Friday, August 8, 2008

Plato To Please

Thought for today: As he was about to drink poison, Plato wrote:

Let us reflect in another way, and we shall see that there is great reason to hope that death is a good; for one of two things--either death is a state of nothingness and utter unconsciousness, or, as men say, there is a change and migration of the soul from this world to another. Now if you suppose that there is no consciousness, but a sleep like the sleep of him who is undisturbed even by dreams, death will be an unspeakable gain. But if death is the journey to another place, and there, as men say, all the dead abide, what good, O my friends and judges, can be greater than this.What infinite delight would there be in conversing with them and asking them questions! In another world they do not put a man to death for asking questions: assuredly not. For besides being happier than we are, they will be immortal, if what is said is true.
Wherefore, O judges, be of good cheer about death, and know of a certainty, that no evil can happen to a good man, either in life or after death. He and his are not neglected by the gods; nor has my own approaching end happened by mere chance. But I see clearly that the time had arrived when it was better for me to die and be released from trouble; wherefore the oracle gave no sign. For which reason, also, I am not angry with my condemners, or with my accusers; they have done me no harm, although they did not mean to do me any good; and for this I may gently blame them.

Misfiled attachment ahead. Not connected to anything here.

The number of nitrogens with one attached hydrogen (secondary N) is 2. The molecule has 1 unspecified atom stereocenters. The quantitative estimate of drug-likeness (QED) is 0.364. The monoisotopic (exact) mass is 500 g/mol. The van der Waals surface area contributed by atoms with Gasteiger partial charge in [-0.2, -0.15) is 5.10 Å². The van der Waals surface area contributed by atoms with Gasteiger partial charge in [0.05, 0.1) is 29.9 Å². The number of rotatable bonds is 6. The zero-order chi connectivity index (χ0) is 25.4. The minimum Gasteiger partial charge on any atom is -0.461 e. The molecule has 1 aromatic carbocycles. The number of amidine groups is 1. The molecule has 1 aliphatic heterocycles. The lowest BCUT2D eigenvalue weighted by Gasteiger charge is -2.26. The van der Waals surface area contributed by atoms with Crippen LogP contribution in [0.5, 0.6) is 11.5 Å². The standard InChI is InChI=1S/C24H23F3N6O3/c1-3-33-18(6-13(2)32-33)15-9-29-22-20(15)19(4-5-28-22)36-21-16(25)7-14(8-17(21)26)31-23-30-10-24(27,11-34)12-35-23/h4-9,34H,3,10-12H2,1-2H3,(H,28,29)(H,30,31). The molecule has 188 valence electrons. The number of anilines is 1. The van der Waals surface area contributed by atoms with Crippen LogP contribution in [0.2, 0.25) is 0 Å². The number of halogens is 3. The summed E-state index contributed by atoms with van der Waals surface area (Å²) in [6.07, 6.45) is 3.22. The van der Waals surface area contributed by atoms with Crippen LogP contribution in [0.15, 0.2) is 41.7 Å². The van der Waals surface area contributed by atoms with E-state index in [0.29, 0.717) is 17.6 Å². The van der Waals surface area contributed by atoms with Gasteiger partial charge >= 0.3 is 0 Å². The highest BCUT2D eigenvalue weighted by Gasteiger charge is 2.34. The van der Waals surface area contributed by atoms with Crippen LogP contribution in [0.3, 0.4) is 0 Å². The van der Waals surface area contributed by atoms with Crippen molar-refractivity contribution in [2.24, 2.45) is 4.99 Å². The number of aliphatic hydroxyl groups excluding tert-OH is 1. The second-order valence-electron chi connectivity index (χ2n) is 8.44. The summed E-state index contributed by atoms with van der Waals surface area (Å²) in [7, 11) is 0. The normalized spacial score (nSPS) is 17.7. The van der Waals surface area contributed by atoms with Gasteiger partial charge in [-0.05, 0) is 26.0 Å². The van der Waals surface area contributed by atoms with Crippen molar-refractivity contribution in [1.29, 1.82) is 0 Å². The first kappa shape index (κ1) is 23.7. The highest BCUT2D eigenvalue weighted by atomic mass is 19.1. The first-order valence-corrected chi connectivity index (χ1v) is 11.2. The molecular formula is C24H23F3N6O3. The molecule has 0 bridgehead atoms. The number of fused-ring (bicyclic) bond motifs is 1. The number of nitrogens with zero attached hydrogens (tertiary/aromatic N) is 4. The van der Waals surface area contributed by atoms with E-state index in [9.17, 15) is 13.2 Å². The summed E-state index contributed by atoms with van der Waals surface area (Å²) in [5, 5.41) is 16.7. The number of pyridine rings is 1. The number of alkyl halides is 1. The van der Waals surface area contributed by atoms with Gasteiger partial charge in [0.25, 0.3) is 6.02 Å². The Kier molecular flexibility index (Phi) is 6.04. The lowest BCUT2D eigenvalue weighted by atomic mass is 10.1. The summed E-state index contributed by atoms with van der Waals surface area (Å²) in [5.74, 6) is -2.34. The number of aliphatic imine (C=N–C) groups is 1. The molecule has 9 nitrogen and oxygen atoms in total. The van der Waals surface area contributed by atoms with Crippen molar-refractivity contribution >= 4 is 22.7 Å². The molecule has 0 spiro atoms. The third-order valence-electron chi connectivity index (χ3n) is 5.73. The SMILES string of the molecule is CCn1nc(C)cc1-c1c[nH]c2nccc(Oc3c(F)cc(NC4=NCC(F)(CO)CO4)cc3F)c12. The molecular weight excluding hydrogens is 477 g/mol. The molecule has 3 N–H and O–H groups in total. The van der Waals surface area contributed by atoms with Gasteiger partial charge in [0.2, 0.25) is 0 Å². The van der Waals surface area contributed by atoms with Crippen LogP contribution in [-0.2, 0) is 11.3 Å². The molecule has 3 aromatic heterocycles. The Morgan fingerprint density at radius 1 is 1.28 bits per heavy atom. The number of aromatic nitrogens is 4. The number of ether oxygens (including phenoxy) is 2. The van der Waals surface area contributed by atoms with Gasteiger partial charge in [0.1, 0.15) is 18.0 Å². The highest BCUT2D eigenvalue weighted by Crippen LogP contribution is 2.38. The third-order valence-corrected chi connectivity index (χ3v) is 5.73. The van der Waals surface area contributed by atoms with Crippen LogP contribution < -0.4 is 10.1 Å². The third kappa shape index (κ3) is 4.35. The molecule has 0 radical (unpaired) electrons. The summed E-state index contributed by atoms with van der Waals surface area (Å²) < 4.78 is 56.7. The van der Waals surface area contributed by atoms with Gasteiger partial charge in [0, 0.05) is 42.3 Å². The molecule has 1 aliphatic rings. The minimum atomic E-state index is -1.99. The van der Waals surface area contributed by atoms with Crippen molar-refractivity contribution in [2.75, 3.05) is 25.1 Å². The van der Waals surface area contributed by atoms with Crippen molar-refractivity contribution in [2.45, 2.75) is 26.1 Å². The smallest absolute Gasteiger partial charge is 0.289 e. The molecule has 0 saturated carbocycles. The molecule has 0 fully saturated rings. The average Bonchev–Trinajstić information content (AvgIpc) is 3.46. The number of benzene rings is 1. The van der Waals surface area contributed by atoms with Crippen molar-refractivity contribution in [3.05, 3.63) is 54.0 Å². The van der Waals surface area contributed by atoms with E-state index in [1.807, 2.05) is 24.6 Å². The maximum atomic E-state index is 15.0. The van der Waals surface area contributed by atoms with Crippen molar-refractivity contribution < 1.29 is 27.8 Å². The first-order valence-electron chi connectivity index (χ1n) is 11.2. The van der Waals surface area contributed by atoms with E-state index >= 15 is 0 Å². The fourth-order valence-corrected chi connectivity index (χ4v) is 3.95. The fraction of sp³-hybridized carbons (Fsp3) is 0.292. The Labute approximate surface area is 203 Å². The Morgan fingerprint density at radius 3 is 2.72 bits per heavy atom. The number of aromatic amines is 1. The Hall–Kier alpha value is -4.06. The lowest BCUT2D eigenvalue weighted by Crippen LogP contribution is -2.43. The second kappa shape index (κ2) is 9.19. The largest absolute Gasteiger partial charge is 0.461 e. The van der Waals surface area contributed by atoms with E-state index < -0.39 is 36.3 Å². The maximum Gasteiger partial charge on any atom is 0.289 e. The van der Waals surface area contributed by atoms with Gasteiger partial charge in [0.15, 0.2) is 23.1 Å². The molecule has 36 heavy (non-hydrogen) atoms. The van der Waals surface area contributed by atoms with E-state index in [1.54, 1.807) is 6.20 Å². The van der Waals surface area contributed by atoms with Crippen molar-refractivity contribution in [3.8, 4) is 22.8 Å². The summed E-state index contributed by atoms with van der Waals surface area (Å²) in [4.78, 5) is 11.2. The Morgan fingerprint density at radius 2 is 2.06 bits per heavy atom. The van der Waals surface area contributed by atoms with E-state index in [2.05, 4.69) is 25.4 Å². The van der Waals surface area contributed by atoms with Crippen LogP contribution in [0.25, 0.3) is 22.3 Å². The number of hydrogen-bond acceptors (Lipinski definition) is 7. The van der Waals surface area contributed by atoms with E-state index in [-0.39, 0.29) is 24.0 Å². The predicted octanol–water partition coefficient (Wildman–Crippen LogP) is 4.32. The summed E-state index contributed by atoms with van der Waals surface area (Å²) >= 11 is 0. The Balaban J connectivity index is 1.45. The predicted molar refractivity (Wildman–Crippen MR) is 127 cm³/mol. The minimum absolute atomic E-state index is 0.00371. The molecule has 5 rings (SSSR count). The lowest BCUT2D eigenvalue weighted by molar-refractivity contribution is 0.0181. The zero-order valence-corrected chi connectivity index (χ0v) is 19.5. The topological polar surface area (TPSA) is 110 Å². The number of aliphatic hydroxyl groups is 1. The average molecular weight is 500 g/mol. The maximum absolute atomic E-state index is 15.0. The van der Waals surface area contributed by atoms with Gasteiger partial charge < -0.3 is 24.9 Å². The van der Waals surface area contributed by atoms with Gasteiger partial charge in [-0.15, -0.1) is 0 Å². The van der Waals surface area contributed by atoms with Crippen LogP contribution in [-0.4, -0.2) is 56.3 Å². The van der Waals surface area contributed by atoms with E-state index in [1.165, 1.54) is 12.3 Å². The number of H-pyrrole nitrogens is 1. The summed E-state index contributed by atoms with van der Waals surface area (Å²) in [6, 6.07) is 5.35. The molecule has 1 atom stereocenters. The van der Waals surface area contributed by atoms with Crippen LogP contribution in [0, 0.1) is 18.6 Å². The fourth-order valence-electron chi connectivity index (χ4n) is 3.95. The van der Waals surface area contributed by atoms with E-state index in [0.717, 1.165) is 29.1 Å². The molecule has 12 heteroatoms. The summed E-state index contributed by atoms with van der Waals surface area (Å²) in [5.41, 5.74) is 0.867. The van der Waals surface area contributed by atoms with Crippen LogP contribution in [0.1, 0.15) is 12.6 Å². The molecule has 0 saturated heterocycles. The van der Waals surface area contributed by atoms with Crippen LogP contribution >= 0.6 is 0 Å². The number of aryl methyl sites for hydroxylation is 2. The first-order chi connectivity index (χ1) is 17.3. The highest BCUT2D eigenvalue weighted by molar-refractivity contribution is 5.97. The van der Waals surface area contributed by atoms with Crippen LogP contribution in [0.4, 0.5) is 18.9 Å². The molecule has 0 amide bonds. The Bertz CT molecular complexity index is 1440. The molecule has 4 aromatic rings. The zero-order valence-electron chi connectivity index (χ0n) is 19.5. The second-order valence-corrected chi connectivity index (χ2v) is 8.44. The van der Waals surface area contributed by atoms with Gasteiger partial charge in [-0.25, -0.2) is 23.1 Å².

Still I have a favour to ask of them. When my sons are grown up, I would ask you, O my friends, to punish them; and I would have you trouble them, as I have troubled you, if they seem to care about riches, or anything, more than about virtue; or if they pretend to be something when they are really nothing,--then reprove them, as I have reproved you, for not caring about that for which they ought to care, and thinking that they are something when they are really nothing. And if you do this, both I and my sons will have received justice at your hands.
The hour of departure has arrived, and we go our ways--I to die, and you to live. Which is better God only knows.

More Plato: "Then, I said, let us begin and create in idea a State; and yet the true creator is necessity, who is the mother of our invention."

"I can show you that the art of calculation has to do with odd and even numbers in their numerical relations to themselves and to each other."

"You cannot conceive the many without the one."

"False words are not only evil in themselves, but they infect the soul with evil."

Have a sunny day. Fine Art and Jewelry.


Robin Easton said...

What a powerful and ponderous quote. So clearly laid out in thought. It made me want to read more Plato. Such a deep thinker. He was alive right up to the moment of death. Amazing! What was this drawn from? Thank you for sharing it.

Laura Winslow Godsil said...

Hi Robin,
I have to clear up a mistake I made.I wrote,as he was about to drink poison, Plato wrote. It should have been, as Socrates was about to drink poison ,Plato wrote.
Only one word difference but I had the wrong man injesting the poison!
Anyway the post is from Plato's work - Apology.
Thanks for your interest Robin. Have a sunny day.